Midterm 2 Essays James Pham

1822 Words Nov 21st, 2014 8 Pages
James Pham
Music 468
Midterm 2 Essays
1) Ben-Hur is the last great film score in the tradition of the golden age until 1977. Describe the characteristics of the classical film score as exemplified in this film. Include a description of significant themes and scenes. (10 points)
William Wyler directed a 1958 American epic historical drama film, Ben-Hur. This film is well known to be one of the greatest film scores reflecting in the classic traditions. The film portrays lives of two men (i.e., Jesus Christ and Judah Beh-Hur), in which the plot illustrates number of parallels and reversals. Rozsa utilizes modal harmonies and parallel chords to deploy the spirit of the Roman era. Throughout the film, he embraces traditional love themes
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During this time, pessimism and cynicism were two primary themes in films. It is clearly evident that there were three significant developments where music composed for Film Noir, the appearance of several outstanding scores reflecting the American nationalist musical style, and the resurgence of European centers. Film noir gave numerous unique characteristics consisted of one prevailing mood (primarily dark and pessimistic), minimal usage of musical cues, orchestration for small ensembles, predominantly low-pitched instruments (e.g., bass clarinet), focus on the lower registers of the strings, non-traditional orchestral sound, angular melodies, harsh dissonant harmonies, and the usage of jazz. Miklos Rozsa, one of Hollywood’s finest composers, earned much respect for film noir scores including his work through Double Indemnity and The Killers. In the late 1940’s, many of the excellent film scores reflected the musical style of American nationalism. Hugo Friedhofer created one of the most memorable score The Best Years of Our Lives, where he integrated many of the features of Copland’s American nationalist style. As for Aaron Coplan, he composed his last two scores for films The Red Pony and The Heiress.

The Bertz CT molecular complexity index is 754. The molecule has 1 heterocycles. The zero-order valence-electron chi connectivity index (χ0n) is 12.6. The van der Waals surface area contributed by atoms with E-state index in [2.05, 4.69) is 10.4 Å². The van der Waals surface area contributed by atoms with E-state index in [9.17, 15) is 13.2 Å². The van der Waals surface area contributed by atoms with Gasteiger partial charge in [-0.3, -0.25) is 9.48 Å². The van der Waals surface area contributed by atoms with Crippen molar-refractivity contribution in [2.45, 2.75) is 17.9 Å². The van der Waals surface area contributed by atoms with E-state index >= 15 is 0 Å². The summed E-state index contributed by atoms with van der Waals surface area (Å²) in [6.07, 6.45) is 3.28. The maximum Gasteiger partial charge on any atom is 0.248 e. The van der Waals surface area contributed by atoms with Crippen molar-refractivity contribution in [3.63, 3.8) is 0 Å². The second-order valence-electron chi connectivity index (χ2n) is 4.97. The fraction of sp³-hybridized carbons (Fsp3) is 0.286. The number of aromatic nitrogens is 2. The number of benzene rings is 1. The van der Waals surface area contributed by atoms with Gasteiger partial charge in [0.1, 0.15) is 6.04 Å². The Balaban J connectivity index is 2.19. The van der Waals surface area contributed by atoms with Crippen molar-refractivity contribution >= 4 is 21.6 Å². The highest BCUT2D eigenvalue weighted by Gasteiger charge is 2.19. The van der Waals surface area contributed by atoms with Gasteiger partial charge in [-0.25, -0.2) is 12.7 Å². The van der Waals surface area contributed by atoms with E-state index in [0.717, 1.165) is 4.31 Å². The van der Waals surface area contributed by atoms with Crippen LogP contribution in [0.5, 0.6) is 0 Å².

In the 1950’s, the American film industry suffered from decreasing revenues and increasing costs due to major competition from television industry. This in return made American filmmakers to respond with outputs of

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